It’s Just Around the Corner
We bet you’ve heard the words in the above title a time or two recently! Also, it’s been a windy winter, both politically and seasonally. But within a matter of days we will advance into springtime. Expect the usual transition weather period which varies yearly. But with increasing daylight hours and warmth, fly fishing will come out of essential hibernation for most of us. True, a few hearty souls braved winters extremes to be on the water, but “Just Around the Corner” is that for which most of us have been waiting. If you are new to the area, here is an overview of what to expect as the season progresses, if you are a long-time resident, what you have been anticipating is about to arrive.
It begins with midge activity on streams that remain open year-round and those for which the catch and release season applies. It’s mainly limited to lowland water because most higher elevation waters remain snow bound or iced over and secondary roads are yet to open. As daytime lengthen and atmosphere warms, blue wing olive (BWO) and March brown mayflies begin to appear. Streamers become effective in fooling post spawning cutthroat and rainbow trout. Caddis at lower elevation waters begin working their maturing way up the rivers in increasing number to be important salmonid food through the season. When mid-May arrives major fly fishing events begin. Back country roads begin to open to allow access to an expanded variety of waters including low land still waters.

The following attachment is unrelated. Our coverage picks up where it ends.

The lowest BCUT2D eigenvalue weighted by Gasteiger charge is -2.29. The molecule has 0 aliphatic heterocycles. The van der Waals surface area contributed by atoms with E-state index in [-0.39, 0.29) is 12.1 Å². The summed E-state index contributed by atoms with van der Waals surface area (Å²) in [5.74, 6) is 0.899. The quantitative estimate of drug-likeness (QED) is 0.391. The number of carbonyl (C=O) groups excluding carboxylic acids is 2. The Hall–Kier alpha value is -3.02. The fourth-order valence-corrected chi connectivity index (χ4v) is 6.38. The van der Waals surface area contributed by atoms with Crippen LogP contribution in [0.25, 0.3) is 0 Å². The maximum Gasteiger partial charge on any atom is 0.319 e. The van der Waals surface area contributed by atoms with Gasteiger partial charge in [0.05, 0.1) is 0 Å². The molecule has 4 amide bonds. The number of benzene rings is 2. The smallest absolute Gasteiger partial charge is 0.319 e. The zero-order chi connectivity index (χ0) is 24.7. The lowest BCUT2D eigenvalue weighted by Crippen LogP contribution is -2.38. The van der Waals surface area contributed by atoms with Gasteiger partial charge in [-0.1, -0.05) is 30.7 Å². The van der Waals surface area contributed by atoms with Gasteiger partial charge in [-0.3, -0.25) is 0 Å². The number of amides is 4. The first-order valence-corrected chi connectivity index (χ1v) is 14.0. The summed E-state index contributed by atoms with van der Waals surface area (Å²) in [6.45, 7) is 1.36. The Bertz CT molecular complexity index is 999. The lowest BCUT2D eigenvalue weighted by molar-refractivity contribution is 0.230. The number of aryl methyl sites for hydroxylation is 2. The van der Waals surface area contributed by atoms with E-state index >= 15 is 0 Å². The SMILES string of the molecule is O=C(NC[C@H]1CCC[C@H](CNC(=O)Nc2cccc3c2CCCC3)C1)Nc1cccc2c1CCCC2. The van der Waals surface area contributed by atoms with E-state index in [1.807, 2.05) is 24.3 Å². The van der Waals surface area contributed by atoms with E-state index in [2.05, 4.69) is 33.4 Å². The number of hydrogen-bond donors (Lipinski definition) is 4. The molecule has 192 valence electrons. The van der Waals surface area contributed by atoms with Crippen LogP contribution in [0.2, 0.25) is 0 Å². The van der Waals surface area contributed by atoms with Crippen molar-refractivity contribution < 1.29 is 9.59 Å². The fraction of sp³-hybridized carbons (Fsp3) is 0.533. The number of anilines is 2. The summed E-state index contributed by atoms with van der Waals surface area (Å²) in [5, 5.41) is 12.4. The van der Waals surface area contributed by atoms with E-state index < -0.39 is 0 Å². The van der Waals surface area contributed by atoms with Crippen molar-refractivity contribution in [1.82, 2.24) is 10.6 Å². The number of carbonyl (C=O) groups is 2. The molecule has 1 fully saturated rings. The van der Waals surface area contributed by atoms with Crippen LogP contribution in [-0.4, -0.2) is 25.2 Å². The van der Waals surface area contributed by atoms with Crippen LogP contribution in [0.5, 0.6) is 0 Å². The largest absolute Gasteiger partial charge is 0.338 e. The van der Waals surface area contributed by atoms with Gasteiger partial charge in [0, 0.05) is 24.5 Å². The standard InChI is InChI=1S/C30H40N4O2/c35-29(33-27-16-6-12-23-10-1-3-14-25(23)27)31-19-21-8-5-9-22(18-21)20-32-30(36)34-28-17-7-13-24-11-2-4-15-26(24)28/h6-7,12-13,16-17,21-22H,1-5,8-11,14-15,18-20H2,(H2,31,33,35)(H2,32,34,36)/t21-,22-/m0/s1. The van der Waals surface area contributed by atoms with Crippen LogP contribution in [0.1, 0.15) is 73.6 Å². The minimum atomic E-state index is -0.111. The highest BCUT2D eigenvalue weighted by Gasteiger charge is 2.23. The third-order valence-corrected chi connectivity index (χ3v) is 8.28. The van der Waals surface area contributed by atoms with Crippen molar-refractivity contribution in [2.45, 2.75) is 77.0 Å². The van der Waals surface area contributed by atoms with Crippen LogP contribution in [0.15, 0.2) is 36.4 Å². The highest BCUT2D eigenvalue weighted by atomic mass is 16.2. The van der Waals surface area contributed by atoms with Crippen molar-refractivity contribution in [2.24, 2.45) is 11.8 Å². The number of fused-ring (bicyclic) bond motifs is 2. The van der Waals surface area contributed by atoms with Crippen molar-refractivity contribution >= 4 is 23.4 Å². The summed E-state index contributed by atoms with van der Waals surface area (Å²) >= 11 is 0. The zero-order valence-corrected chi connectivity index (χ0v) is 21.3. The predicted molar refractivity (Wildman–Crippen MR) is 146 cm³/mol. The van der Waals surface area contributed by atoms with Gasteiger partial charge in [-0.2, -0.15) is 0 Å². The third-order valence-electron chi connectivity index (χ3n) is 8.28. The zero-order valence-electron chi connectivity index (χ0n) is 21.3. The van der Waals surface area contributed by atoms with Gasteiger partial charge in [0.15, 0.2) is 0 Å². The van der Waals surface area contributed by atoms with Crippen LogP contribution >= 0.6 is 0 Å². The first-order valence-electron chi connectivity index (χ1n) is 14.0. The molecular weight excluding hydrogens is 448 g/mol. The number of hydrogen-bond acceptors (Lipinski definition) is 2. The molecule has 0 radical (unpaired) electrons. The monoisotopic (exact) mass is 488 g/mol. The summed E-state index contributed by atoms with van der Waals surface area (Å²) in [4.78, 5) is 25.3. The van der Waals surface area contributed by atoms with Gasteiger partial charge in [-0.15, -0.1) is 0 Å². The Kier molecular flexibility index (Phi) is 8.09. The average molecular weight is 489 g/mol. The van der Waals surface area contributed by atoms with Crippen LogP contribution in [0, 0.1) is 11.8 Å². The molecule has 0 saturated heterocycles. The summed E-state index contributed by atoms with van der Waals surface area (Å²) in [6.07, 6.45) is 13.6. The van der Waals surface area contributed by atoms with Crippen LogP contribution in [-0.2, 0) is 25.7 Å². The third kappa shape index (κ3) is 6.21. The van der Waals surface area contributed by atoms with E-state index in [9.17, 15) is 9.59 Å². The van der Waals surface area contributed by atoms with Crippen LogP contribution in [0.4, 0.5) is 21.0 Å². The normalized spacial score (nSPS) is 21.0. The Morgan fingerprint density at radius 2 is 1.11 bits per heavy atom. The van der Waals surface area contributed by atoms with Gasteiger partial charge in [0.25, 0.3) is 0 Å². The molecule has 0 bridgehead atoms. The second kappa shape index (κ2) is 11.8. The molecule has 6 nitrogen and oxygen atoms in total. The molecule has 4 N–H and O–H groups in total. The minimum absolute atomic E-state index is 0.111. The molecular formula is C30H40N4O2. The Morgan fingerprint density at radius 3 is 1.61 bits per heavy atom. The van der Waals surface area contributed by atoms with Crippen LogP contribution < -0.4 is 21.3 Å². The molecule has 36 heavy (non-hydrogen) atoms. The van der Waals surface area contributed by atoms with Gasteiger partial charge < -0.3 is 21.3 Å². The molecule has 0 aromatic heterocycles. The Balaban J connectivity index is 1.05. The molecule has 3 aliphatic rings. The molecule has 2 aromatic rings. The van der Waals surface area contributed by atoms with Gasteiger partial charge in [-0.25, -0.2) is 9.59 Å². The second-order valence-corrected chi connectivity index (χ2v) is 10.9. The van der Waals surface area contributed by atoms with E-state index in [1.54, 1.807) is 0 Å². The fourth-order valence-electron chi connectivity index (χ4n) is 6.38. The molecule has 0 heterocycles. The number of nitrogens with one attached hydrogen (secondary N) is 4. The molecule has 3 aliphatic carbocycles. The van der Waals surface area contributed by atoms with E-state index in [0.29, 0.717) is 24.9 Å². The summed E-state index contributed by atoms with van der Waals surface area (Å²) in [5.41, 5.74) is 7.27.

Now happenings resembling a series of gold rushes begin. First comes the Henry’s Fork giant and golden stone fly events. Waders and boaters converge to follow “the hatch” up the river from mid May into mid-June. But that is not the only premier angling event happening. Ice usually leaves Henry’s Lake in late May, but Old Man Winter not always cooperates. Cool springtime waters make for excellent fishing on lakes and reservoirs. In mid-May the Montana general season opens. The Yellowstone Park season opens to feature Firehole River fly fishing. So begins the “high season“ for area fly fishing retailers. As the Henry’s Fork stone fly event dwindles, another massive event, the Henry’s Fork mayfly emergence begins. From all corners of the earth fly-fishers converge on the middle river and Island Park to enjoy salmonid responses to drake mayflies, PMDs, BWOs, flavs and types of lesser renown. Some visiting fly-fishers bring accents of and attempts at the English language that confound understanding. Run-off declines in such as the Teton River drainage, South Fork and Salt River tributaries and still waters attract fly-fishers with damselfly and the beginning of season-long speckled dun activity. Stone fly activity begins on these streams as waters clear and warm. It is the turn for the South Fork and Teton River stone fly events by early July, and the same on the Madison River works its way upstream extending the “high season.” It continues into July as the South Fork drainage mayfly event expands to last into early autumn and terrestrial insects join caddis flies, mayflies and stone flies as a major salmonid food form on all streams. By now social turmoil on so many waters, much added by floating recreationists, drives many fly-fishers to seek solitude and tranquility. Some turn to lightweight equipment and seek small waters to find these conditions as all secondary roads are open. Fall River Basin in the SW corner of Yellowstone Park, Southwest Montana waters, Big Lost River Copper Basin waters, upper Blackfoot, and Teton River drainages offer relief from icon water crowds (Go to the Articles section of our website to find strategy and character details on many of these waters: so many of them offer more than solitude and tranquility). The August gulper phenomenon takes place on not just Hebgen Lake, but on many of our still waters, and fly fishing success on streams begins to dwindle if one is not equipped to present terrestrial insect patterns.